Did you catch the new scripted drama that premiered on Lifetime last night called Bristol Palin: Life's a Tripp? It follows the life of Bristol, the daughter of a former vice-presidential candidate, as she moves from a small town in Alaska to the bustling metropolis of Los Angeles and — get this — she has to bring the baby she had when she was 17 along with her. Her baby's father is a mythological tundra monster called Levi Johnston, who left Bristol raise their offspring alone while he went off to pose for Playgirl and do a couple reality shows (as is typical for the Levis Johnstus species).
Luckily, Bristol has a big family to help her out and, boy, are they a cast of characters. She has a 3-year-old brother named Tic-Tac, an 11-year-old sister named Pippen, a 17-year-old sister named Branch and an older brother who just signs his name with an X. Then there are her parents — her dad is played by a felt goatee glued to a popsicle stick, but really it's her mom who's the best. Her name is Sarah and she's played by a drunk Dana Delaney. She talks in a nonsense accent, speaks only in boring platitudes, and is always wearing reflective sunglasses to hide how bloodshot her eyes are. The craziest part however, is that, in this fictional world created by the writers of H-Wood, Sarah was actually the VP candidate for the Republican party in the 2008 presidential election. What will they think of next?
Bristol decides she needs to get out of Alaska and experience something new so that she can grow into the miraculous firebird of a woman that she knows she's meant to be. She decides to go to Los Angeles where a "family friend" (the location scouts at Lifetime) will let her stay in their barely furnished rococo-style mansion, and where another "family friend" has found her a job at a charity. She brings along her sister Branch to act as a babysitter for her baby Tripp (his name is Tripp, by the way), because what else could a 17-year-old girl want to do than sit in an empty house all day and take care of her sister's kid?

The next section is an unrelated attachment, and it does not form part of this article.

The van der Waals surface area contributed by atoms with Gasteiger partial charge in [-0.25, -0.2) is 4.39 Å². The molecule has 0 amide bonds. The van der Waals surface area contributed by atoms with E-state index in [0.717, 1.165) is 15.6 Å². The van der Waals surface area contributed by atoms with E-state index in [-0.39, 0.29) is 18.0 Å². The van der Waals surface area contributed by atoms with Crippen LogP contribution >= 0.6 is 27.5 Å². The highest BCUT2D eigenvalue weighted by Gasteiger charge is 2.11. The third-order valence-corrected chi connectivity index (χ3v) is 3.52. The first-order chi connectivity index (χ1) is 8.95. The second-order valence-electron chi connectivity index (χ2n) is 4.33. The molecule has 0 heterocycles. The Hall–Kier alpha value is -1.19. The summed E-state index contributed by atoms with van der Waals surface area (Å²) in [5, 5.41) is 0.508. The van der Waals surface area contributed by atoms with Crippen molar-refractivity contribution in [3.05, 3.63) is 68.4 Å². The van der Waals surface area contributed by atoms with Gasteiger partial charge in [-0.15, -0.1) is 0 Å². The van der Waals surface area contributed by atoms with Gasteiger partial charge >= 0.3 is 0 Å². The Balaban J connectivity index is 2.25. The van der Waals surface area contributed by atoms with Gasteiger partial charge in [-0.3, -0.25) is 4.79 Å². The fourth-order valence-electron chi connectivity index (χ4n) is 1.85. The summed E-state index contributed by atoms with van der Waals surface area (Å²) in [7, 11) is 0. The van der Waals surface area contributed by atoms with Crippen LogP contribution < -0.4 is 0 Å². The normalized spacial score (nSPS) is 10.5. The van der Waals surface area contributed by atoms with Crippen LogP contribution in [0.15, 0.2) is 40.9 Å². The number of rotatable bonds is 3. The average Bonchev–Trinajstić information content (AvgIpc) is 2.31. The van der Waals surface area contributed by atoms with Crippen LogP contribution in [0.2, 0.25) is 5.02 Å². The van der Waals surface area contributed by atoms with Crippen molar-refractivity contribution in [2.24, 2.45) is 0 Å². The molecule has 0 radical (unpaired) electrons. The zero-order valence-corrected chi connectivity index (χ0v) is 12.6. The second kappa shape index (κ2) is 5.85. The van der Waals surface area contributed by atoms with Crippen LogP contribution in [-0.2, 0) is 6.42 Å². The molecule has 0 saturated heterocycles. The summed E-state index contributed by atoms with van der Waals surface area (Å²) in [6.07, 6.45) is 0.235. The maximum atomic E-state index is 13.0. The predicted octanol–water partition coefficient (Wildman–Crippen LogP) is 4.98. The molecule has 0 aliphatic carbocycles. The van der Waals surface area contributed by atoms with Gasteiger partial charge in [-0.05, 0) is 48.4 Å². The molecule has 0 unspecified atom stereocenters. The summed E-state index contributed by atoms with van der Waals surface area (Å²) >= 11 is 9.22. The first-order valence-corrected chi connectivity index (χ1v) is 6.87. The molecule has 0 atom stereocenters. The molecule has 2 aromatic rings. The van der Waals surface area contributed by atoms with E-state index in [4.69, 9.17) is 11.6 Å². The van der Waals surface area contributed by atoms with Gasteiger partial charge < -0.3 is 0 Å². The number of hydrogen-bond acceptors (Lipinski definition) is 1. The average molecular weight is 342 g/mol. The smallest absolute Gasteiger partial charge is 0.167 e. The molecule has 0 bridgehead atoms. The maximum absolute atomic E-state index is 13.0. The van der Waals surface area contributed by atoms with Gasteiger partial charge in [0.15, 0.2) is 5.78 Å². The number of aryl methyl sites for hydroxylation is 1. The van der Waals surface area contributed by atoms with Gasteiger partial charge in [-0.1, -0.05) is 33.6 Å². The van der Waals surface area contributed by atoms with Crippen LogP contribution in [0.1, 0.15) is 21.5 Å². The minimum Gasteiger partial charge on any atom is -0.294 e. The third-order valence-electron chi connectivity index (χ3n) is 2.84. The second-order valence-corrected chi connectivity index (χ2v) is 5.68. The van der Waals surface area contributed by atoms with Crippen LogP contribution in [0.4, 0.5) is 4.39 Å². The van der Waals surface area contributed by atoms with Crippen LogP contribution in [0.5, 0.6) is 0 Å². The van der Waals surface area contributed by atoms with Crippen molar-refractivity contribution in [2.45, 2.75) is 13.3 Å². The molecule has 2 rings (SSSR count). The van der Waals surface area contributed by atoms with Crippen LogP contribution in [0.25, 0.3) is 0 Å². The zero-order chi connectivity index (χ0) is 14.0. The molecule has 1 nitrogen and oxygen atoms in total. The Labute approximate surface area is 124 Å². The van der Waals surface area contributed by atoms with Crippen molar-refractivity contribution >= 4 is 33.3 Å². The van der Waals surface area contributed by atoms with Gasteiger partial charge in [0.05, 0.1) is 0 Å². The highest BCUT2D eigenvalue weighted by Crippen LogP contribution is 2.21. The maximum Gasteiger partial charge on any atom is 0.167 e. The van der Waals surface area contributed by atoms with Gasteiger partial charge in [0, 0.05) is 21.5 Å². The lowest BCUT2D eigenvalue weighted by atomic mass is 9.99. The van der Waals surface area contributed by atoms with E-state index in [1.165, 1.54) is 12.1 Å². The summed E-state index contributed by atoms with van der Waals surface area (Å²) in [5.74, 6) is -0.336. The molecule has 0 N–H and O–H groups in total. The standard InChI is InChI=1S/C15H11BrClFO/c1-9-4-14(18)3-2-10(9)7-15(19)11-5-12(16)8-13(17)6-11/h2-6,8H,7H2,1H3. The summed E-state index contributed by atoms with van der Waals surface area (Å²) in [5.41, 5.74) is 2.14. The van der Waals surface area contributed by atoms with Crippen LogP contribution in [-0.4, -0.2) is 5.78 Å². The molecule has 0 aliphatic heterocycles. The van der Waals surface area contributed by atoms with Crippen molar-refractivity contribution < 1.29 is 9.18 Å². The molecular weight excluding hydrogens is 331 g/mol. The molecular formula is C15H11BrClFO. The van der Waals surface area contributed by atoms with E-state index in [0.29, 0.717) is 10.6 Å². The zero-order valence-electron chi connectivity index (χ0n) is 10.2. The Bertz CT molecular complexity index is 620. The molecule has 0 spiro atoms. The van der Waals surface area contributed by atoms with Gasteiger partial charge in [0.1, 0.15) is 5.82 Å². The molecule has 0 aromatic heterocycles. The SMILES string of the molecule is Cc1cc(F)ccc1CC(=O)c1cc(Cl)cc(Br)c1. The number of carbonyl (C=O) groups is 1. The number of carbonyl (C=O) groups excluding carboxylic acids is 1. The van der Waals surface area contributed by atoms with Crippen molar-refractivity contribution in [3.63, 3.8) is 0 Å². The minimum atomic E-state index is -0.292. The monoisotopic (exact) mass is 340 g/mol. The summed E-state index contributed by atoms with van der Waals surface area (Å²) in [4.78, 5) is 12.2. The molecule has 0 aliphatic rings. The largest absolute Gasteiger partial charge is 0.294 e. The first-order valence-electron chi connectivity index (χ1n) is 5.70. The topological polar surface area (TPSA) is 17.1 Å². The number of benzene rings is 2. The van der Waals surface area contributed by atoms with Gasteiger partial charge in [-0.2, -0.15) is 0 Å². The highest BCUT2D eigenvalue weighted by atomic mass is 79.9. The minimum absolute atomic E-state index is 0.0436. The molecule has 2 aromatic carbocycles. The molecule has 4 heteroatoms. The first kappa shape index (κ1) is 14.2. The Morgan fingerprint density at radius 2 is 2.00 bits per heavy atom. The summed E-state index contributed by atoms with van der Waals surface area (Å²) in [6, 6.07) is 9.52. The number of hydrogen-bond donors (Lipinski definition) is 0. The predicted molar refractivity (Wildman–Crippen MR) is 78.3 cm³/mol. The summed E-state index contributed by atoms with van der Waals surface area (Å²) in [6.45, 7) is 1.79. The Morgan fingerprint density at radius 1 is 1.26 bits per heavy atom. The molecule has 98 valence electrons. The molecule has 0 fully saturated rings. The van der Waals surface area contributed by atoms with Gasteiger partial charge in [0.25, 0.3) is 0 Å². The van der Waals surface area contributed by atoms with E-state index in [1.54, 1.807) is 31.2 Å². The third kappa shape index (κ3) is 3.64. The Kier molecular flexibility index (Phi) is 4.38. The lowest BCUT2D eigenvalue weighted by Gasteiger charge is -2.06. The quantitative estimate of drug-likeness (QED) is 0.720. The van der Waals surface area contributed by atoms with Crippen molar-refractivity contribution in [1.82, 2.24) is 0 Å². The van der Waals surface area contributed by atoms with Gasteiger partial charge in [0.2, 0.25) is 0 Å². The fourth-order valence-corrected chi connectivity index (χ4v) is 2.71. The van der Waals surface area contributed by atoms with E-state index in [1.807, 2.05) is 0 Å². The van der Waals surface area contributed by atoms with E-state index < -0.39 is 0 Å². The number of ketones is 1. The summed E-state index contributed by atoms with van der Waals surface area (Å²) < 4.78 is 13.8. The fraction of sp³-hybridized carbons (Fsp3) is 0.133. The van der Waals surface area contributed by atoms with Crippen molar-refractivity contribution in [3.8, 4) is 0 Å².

Though Bristol has help from her sister, leaving Alaska isn't all easy. Bristol is on-and-off dating the Wasilla town simpleton, Gino Calzone, who has no desire to move to California and she has to leave behind her entire family ("Adventuuuure!" slurs her mother. "A girl's gotta have adventure," she says before falling asleep face down in a bush). Then there are the people of LA themselves, with their whore clothes and liberal lifestyles, who need to let her know exactly what they think of her.
The S really hits the F when Bristol takes a couple of friends to the Michelin-starred Saddle Ranch Restaurant where, after riding a mechanical bull, she gets in a very natural and not at all staged altercation with a bar patron who calls her mother a whore and the devil. Bristol confronts him and, you know what, he can't think of a single reason why her mother is a whore or the devil. The man looks pretty stupid, but then Bristol says that he probably only hates her because he's a big dumb gay and now everyone looks pretty stupid. (It's so cool when writers are willing to make their characters this unlikeable — really Mad Men-esque.)
Bristol then goes to the parking lot and sobbingly calls Gino, crying about how mean everyone on the other side of Canada is. "I can't talk," Gino Calzone replies. "The people of Wasilla are restless and need someone to throw fruit at. Who knows what they'll do if I'm not there. Tear someone apart, probably." Bristol nods and lets him go. She understands Wasilla culture and that makes her miss it all the more.
The blows don't stop there. Branch, fed up with being Bristol's wet nurse, decides to go home to Alaska. Instead of asking her to stay nicely, Bristol is a real bitch about it until Dana Delaney calls and tells her to humble herself. Bristol then begs Branch to stay and weepingly tells her how much she cares about her. Branch is moved, but she already called a cab — and if you don't know this, I don't know what rock you've been hiding under — canceling a cab is punishable by death in Los Angeles. Branch has no choice but to leave Bristol alone with her baby, a sad isolated angel in a city that's supposed to be full of them.